For Hewitt, ‘There are enough garments in the system already. Circularity is the goal.’ In a circular system, materials and garments are designed for longevity and with end-of-use in mind. They are repaired throughout ownership and then repurposed to prevent waste and reduce inputs. Hewitt explained how circularity would inform her future collections, with 50 per cent of garments manufactured from recyclable materials — 20 per cent utilising fibres repurposed from within the system and 30 per cent recycled consumer waste or recycled fabrics by 2020. Fast, disposable fashion has already produced so much waste and unhealthy fibres that are challenging to recycle. ‘With synthetic materials, you are putting something into the world that will never degrade’, states Dadat. However, sourcing recyclable fibre requires innovative collection and recycling and re-use technologies and industry and government policy support if we are to create closed-loop products.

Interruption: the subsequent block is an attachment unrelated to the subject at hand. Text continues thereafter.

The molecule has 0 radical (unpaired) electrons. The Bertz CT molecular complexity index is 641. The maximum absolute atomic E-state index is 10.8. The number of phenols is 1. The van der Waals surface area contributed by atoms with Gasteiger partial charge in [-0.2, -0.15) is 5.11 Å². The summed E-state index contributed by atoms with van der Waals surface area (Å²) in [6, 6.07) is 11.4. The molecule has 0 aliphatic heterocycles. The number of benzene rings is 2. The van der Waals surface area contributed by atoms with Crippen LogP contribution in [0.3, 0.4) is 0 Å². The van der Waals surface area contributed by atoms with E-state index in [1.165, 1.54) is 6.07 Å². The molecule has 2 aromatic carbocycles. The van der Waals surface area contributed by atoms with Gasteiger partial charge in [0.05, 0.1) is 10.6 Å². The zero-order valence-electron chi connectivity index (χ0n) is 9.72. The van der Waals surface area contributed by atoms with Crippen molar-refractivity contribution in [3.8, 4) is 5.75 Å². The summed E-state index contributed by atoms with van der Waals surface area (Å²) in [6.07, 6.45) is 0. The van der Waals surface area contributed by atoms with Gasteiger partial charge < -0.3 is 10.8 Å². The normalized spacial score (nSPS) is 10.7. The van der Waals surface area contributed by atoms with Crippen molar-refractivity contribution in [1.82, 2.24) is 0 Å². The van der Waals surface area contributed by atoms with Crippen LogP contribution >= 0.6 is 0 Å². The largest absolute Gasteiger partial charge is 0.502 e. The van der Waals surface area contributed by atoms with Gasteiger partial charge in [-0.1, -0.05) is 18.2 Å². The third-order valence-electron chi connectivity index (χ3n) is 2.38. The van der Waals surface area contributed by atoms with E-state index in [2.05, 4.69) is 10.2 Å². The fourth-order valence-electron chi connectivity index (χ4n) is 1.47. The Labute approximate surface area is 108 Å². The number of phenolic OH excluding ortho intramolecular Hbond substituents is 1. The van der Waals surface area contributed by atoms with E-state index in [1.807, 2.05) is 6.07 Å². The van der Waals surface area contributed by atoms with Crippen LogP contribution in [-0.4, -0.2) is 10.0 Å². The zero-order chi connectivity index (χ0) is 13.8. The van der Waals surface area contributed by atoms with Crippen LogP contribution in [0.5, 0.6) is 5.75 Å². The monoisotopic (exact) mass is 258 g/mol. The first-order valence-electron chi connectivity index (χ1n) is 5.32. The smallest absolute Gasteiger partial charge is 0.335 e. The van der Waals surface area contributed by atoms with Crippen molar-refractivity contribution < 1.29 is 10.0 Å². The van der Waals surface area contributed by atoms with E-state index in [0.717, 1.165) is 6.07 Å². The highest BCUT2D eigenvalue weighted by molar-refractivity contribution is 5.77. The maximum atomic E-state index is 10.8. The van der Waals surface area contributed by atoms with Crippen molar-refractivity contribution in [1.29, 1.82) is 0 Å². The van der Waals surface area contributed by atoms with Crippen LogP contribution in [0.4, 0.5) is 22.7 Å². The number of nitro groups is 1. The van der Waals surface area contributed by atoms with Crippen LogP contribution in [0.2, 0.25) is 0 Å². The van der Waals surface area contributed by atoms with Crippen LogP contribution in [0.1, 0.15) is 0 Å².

We all engage with the fashion industry and, as such, must take responsibility
This false economy we have created, perpetuated by Instagram 'influencer commerce' media and industry where we feel richer for being able to own more, is a vicious consumerist model. Once you have conditioned people to expect clothing to cost so little, re-education is particularly challenging. What's required is a new narrative around consumption. 'We need better materials and garments that last longer, but we also need to buy less. That instead of buying five tee shirts, instead buy one,' states Dadat.